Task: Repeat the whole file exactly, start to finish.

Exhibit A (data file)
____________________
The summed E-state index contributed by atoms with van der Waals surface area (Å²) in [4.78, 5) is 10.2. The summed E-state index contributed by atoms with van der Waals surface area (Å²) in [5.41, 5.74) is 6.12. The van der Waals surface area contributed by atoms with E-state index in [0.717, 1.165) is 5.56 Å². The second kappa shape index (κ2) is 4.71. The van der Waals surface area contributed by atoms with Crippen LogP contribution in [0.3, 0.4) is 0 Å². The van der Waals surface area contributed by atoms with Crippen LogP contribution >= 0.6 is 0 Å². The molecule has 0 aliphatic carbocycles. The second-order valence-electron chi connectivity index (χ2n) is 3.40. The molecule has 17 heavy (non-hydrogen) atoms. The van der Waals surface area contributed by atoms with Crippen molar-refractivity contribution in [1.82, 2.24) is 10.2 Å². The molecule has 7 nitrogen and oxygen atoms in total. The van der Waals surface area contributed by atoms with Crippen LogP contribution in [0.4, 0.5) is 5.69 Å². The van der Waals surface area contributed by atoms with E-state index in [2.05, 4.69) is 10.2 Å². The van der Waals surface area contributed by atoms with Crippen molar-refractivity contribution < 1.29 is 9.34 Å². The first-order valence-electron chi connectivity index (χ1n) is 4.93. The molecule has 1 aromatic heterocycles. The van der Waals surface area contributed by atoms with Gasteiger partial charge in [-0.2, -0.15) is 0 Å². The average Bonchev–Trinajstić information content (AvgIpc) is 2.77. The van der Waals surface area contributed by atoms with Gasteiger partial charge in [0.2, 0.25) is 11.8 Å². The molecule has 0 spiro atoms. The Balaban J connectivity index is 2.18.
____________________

The summed E-state index contributed by atoms with van der Waals surface area (Å²) in [4.78, 5) is 10.2. The summed E-state index contributed by atoms with van der Waals surface area (Å²) in [5.41, 5.74) is 6.12. The van der Waals surface area contributed by atoms with E-state index in [0.717, 1.165) is 5.56 Å². The second kappa shape index (κ2) is 4.71. The van der Waals surface area contributed by atoms with Crippen LogP contribution in [0.3, 0.4) is 0 Å². The van der Waals surface area contributed by atoms with Crippen LogP contribution >= 0.6 is 0 Å². The molecule has 0 aliphatic carbocycles. The second-order valence-electron chi connectivity index (χ2n) is 3.40. The molecule has 17 heavy (non-hydrogen) atoms. The van der Waals surface area contributed by atoms with Crippen molar-refractivity contribution in [1.82, 2.24) is 10.2 Å². The molecule has 7 nitrogen and oxygen atoms in total. The van der Waals surface area contributed by atoms with Crippen LogP contribution in [0.4, 0.5) is 5.69 Å². The van der Waals surface area contributed by atoms with E-state index in [2.05, 4.69) is 10.2 Å². The van der Waals surface area contributed by atoms with Crippen molar-refractivity contribution < 1.29 is 9.34 Å². The first-order valence-electron chi connectivity index (χ1n) is 4.93. The molecule has 1 aromatic heterocycles. The van der Waals surface area contributed by atoms with Gasteiger partial charge in [-0.2, -0.15) is 0 Å². The average Bonchev–Trinajstić information content (AvgIpc) is 2.77. The van der Waals surface area contributed by atoms with Gasteiger partial charge in [0.2, 0.25) is 11.8 Å². The molecule has 0 spiro atoms. The Balaban J connectivity index is 2.18.